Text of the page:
Americans are living longer, what if that’s a disaster?

August 4, 2015

Gordon Woo, PhD is a Cambridge mathematician and MIT theoretical physicist who now works for the consultancy Risk Management Solutions, analyzing catastrophic risks.

Journalist Michael Grunwald talked to Woo about what he’s learned about old age — its consequences, what kinds of people are most likely to achieve it, what kinds of medical advances are likely to prolong it.

And what it means for public and private finances when living into our 90s is the norm.

Michael Grunwald | When you’re talking about regenerative medicine, you mean people picking up spare parts as they get older?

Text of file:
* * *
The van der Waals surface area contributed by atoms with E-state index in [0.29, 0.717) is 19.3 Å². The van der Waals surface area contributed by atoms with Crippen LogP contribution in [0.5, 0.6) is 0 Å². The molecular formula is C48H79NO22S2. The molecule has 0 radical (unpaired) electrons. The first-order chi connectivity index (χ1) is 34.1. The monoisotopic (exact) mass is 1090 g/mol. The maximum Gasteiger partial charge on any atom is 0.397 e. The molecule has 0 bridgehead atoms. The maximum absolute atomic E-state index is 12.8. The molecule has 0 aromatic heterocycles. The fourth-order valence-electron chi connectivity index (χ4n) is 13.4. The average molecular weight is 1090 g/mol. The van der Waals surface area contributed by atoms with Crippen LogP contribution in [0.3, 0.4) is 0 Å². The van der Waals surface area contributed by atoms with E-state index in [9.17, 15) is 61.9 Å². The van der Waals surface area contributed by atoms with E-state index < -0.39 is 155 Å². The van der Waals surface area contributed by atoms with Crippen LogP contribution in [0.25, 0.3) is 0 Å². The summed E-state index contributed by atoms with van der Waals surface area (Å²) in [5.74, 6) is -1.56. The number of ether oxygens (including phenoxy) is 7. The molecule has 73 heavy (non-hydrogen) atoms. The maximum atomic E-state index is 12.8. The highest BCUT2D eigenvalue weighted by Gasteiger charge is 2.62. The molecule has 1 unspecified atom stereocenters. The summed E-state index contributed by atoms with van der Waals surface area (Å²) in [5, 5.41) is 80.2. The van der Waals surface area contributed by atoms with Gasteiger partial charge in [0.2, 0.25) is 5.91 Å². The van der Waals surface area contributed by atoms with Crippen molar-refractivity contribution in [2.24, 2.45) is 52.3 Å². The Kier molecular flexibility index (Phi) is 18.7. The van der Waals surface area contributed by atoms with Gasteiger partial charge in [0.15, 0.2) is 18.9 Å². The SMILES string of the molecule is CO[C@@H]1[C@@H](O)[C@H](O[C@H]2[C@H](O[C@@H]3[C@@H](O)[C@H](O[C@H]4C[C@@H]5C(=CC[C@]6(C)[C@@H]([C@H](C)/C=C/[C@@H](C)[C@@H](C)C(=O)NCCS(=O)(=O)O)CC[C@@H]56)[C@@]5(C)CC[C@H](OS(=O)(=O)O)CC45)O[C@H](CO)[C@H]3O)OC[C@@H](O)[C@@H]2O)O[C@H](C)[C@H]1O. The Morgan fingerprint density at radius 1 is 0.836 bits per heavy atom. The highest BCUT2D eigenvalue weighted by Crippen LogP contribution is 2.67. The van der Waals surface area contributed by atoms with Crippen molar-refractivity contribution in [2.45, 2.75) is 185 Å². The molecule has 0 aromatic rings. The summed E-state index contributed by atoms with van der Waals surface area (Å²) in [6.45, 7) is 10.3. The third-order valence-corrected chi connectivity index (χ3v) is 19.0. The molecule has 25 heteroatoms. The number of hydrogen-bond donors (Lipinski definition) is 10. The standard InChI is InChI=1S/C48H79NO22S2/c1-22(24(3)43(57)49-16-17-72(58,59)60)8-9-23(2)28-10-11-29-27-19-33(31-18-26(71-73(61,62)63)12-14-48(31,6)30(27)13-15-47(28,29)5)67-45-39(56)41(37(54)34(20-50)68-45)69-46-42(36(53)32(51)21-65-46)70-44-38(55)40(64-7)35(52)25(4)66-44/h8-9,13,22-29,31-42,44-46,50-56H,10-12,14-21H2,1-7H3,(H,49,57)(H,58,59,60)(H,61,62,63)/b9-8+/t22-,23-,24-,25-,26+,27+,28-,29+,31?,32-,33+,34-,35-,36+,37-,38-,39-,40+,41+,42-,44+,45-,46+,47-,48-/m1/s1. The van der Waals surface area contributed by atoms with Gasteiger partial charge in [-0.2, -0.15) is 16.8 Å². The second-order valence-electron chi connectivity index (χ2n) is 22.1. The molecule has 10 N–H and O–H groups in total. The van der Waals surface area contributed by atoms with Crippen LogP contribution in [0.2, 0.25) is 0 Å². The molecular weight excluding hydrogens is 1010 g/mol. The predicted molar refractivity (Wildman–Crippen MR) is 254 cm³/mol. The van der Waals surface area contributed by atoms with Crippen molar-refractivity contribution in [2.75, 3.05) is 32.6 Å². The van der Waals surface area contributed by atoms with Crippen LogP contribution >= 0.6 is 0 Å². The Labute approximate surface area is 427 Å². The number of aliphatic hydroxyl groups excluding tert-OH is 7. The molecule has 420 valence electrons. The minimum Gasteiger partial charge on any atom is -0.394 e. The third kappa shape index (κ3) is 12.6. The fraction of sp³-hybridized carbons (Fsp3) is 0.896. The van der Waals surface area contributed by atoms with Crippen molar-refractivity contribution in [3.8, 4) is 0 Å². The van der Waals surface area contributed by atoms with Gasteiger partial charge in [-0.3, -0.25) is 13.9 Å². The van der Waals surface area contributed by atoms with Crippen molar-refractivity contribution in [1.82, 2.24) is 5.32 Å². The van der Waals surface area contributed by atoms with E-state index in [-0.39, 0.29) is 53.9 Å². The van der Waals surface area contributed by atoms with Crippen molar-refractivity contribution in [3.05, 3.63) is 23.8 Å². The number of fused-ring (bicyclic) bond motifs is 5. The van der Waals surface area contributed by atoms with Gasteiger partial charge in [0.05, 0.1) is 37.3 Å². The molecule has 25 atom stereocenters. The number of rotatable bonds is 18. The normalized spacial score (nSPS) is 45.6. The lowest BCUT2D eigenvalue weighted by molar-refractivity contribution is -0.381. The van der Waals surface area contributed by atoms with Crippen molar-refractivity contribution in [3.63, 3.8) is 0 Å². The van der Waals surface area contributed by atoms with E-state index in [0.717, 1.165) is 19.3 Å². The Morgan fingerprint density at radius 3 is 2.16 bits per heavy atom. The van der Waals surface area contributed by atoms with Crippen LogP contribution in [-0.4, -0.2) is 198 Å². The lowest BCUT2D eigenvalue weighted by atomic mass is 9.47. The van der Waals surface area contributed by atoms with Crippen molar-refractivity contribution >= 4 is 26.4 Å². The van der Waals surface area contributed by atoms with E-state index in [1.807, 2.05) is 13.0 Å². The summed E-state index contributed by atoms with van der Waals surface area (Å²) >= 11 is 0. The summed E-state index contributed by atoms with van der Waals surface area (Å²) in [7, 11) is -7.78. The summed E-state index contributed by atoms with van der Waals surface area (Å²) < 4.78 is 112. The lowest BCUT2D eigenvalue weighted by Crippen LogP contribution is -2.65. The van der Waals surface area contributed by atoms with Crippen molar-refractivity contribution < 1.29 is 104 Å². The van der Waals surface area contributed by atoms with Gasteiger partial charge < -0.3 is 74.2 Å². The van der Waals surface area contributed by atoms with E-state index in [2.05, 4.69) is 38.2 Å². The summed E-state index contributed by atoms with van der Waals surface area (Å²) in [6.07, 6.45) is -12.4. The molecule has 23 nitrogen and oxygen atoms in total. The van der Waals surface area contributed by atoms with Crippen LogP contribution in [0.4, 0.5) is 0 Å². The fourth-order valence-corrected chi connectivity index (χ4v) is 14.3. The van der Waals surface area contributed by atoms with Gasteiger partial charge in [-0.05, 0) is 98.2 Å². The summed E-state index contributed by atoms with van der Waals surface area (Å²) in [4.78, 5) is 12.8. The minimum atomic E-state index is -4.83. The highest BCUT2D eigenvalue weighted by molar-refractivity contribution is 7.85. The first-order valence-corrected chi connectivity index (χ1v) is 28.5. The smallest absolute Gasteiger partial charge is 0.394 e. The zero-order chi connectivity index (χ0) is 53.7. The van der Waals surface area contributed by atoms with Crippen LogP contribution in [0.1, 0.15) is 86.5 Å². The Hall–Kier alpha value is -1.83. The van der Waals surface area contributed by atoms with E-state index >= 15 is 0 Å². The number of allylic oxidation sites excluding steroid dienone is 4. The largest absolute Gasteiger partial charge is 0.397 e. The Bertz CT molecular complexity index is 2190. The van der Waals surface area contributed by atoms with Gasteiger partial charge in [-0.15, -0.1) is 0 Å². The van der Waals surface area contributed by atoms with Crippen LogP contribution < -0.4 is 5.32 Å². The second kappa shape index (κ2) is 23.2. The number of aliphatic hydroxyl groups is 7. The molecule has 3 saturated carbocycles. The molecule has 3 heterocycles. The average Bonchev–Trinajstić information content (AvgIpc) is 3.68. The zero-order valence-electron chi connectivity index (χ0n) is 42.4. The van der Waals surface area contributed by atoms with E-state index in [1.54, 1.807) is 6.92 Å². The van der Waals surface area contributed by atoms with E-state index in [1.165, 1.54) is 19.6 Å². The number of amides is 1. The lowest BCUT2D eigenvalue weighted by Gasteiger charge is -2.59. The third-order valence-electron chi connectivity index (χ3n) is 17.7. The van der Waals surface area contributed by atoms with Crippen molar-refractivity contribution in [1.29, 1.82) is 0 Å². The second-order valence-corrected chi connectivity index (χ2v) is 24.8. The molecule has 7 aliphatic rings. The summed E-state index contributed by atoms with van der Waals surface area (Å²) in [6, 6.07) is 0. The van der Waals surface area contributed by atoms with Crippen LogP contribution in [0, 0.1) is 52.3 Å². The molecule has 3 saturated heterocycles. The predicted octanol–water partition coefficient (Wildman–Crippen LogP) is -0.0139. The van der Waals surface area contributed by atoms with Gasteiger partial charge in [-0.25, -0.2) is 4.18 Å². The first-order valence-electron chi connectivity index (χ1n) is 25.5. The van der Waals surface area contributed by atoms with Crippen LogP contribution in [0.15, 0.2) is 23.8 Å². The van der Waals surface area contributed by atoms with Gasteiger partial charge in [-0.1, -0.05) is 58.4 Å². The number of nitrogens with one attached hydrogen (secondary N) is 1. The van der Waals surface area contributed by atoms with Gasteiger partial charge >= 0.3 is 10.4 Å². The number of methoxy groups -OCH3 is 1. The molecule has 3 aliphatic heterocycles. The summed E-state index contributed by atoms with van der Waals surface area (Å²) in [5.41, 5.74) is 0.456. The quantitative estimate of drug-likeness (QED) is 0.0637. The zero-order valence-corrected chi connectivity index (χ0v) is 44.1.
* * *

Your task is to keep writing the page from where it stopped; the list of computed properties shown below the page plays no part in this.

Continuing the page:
Gordon Woo, PhD | The basic paradigm is automobiles. You can have an automobile which was built  70 years ago, and if you keep repairing or replacing broken or used parts, that automobile can keep going. Right now, if you have some disease or failed organ or system, you might have to resort to some kind of transplant.

But in the future there is the possibility of replacing or regrowing these organs. Ray Kurzweil, Google’s chief engineer, is advocating a whole new world of 3D printing, where you can print out an organ in the same way you can print out a sheet of paper.

That’s a future where you can maintain an individual for a very long time. Of course, the brain is something else but the rest of the body in principle could be replaced. […]

related reading:
Risk Management Solutions | main
Wikipedia | regenerative medicine